First the group of new campus supporters asked the Legislature for $60 million, and then said they would make do with $15 million. Then they lost that when Scott vetoed the appropriation along with a fairly significant list of other Central Florida projects.
"Nope, there was no warning" about the veto, said Craig Ustler of Ustler Development, the master developer of Creative Village, a mixed use project planned for the former Amway Arena. The urban university campus, with an estimated 10,000 students, is planned to be a major anchor and energy-provider for the project.
While the surprise move by the governor left supporters reeling, it hasn't killed the project, Ustler said.
"We are obviously disappointed with the veto," he wrote in an email to GrowthSpotter. "The veto of $15 million in funding slows down the process, but does not cancel or jeopardize the UCF Downtown Creative Village plan. This is an important and impactful community project that will get done."
Plans to make that happen are in incubation.
"As far as our plan moving forward, there is nothing to report at the moment," Ustler wrote. "It is not like we are going to announce a contingency plan one day after the unexpected veto. We have full commitment from UCF, City (of Orlando) and other stakeholders and we are fully committed as master developer, but it will take a month or two to recalibrate our plan, timeline and business model."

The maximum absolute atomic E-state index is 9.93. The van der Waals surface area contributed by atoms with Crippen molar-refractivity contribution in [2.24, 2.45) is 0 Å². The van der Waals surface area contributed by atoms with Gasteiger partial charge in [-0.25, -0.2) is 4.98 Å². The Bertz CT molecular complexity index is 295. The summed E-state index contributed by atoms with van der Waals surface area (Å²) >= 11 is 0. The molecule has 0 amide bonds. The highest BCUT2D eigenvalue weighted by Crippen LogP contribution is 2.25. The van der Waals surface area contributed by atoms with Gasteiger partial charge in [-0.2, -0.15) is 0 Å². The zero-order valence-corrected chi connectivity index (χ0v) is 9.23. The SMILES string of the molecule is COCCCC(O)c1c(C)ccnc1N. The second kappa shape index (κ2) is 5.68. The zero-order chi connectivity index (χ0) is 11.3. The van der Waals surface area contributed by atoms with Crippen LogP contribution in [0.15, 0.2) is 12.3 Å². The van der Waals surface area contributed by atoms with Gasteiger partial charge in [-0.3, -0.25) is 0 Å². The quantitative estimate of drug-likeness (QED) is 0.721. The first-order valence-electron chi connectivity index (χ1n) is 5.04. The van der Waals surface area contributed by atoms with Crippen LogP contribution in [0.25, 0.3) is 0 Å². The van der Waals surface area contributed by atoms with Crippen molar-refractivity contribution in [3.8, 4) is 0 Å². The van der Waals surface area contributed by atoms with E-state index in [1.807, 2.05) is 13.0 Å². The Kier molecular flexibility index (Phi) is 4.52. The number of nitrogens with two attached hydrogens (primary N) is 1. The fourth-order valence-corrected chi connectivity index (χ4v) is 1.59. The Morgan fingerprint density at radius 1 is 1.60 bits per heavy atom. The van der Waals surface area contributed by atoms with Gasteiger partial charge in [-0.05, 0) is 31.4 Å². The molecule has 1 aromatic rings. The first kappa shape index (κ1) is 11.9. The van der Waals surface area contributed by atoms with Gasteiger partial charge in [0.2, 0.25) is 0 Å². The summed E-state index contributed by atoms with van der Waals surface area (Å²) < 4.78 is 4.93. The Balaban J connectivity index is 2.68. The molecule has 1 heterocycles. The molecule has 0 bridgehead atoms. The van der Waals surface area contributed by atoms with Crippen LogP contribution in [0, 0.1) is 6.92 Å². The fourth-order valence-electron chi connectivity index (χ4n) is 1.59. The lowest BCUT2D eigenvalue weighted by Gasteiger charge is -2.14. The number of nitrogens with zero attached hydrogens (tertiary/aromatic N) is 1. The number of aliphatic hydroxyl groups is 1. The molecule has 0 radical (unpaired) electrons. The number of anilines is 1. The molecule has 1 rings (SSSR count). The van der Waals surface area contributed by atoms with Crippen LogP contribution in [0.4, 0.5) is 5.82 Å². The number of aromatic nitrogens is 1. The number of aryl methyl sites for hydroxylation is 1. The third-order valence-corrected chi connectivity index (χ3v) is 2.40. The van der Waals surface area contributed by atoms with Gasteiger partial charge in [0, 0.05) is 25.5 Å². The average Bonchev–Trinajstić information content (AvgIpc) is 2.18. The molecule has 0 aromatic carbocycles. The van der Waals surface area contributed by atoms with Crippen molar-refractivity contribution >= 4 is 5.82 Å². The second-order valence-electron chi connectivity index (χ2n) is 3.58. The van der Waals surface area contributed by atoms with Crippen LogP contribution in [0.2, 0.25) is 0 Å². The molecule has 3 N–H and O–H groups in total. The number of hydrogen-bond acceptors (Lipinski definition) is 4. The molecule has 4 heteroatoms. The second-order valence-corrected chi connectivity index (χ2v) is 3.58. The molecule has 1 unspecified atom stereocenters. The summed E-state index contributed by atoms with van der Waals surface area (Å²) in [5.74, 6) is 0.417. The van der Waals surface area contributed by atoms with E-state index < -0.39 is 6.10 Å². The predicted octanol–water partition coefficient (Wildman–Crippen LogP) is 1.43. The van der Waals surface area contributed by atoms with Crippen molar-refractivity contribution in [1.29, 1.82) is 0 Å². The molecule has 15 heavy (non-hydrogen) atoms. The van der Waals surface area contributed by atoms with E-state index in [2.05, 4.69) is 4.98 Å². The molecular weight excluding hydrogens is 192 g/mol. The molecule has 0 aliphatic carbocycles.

In an April interview with GrowthSpotter Ustler was confident that the area's lobbying effort was strong.
"We expect to be successful," he said. "There is no doubt we have made a very strong case to the Legislature." He said there was a group of about 150 people lobbying for the funding.
Though, presciently, Ustler didn't say the development process for Creative Village would be trouble-free.
"It's a win win for everybody. But that doesn't mean its going to come easily," he said. "It's a labor of love."
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